What is a Training Management System

Efficiency and speed in the administration and logistics aspects of courses. This is one of the benefits of digitalisation. We’ve already talked about Learning Management Systems and we’ll certainly be coming back to them, given how important they are. These systems are for creating and delivering e-learning courses, and are not optimised for classroom management.

Other systems with different features have been developed for this, known as Training Management Systems (TMS). We’ll be talking more about them in an upcoming webinar with our partner Training Orchestra. So for now, let’s just take a quick look at what they are.

In very basic terms, an LMS is used to deliver content, whereas a TMS is for the back office, i.e. administration and logistics. It helps organisations optimise the processes involved in delivering training in physical and virtual classrooms, offering a more efficient way to manage, track and sell courses run by a trainer.

A TMS provides support for activities such as calendaring, assigning trainers and resources to each room, and tracking costs analytically.

TMS and LMS are complementary systems. Therefore, organisations that have physical classrooms and digital tools may decide to invest in both types of software.

A Learning Management System is designed with course users in mind: it is used to organise content, it delivers the course and tracks progress.

Features of a TMS

A Training Management System, on the other hand, is designed around the needs of training administrators, such as training managers, training companies, heads of corporate academies, HR people, etc. A TMS typically handles back-office processes, including:

  • Organisation of logistics and resources.
  • Calendaring of courses: virtual classrooms, in-person sessions, etc.
  • Automated administration and centralisation of data.
  • Confirmation of registrationreminder emails.
  • Reports and business intelligence.
  • Monitoring costs and profitability, managing and optimising budgets.
  • Management of orders and invoices for the entire sales cycle, for training companies and extended enterprise.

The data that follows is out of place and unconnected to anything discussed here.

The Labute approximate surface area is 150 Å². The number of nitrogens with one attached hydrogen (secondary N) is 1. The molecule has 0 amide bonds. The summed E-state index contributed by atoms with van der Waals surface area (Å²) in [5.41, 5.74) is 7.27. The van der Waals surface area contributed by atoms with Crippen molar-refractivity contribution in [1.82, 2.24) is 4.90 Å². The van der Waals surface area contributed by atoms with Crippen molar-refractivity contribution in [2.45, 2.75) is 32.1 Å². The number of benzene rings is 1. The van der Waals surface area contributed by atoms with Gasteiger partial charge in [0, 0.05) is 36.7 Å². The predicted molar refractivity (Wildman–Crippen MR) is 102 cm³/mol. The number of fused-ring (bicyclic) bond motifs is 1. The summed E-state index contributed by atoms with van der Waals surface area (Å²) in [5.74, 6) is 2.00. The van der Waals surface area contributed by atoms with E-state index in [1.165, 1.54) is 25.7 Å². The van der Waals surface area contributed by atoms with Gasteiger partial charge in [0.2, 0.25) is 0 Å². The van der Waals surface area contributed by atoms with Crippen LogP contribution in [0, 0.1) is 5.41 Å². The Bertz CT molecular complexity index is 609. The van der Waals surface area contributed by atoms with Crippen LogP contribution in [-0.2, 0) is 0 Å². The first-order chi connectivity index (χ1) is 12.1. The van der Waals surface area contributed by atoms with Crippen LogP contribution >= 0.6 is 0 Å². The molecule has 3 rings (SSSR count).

We’ll have an opportunity to learn more about the features of a TMS and how it differs from an LMS during the webinar scheduled for 29 September 2021. We’ll be publishing all the details shortly. Stay tuned!

Adaptive Learning

Adaptive learning: how it works, and why

I don’t have time. I’ve always got a lot of work to do”. That’s one of the most common objections people – at all levels in a company – make when invited to take part in a training course. Apart from thinking they don’t have enough time, another factor preventing them benefiting from training activities is a lack of mental space, i.e. a lack of attention and focus and insufficient motivation.

This is often compounded by boredom, for instance because they have already encountered some, or even most, of the content on previous courses or directly on the job. 

While we might all agree in theory that increasing knowledge and skills is an essential aspect of professional life – especially in this knowledge economy – in practice, the daily pressures of problems to solve and goals to achieve almost always have a bigger pull.

It’s not so much what training provides as it is about how to ensure that it is put into practice.

Behind the “how” are (at least) two key factors: how adults learn and how best to use digital technology.

It may come as no surprise that these are also the focuses of APPrendere. 

The unique characteristics of digital technology now make it possible to capitalise on what we already know about the way people learn. Adaptive learning software (like these) delivers the content that best suits an individual’s knowledge, without boring them with things they already know or frustrating them with information that is too advanced for them.

But there’s more. Adaptive learning programmes are organised to reinforce what someone has already learned using specific mechanisms such as interleaving and the spacing effect, i.e. alternating content at optimal intervals to enhance memorisation and internalisation.

But what do we do about the fact that “there’s not enough time”? Enter microlearning. The content is packaged into short, targeted “bitesize units” that take 2 or 3 minutes to digest. The person can choose the best time to look at them, and 3 minutes is usually feasible within the daily flow of tasks. To the point that it becomes an enjoyable habit to look forward to

This methodology focuses the benefits provided by new technologies on the most common critical issues: time, motivation, assimilation of content, measurement of completion and effectiveness of training.

Adaptive learning combined with the mechanisms of microlearning is perhaps the most innovative and interesting frontier currently seen in digital training. It’s one of the main resources APPrendere relies on to transform how learning is provided within organisations.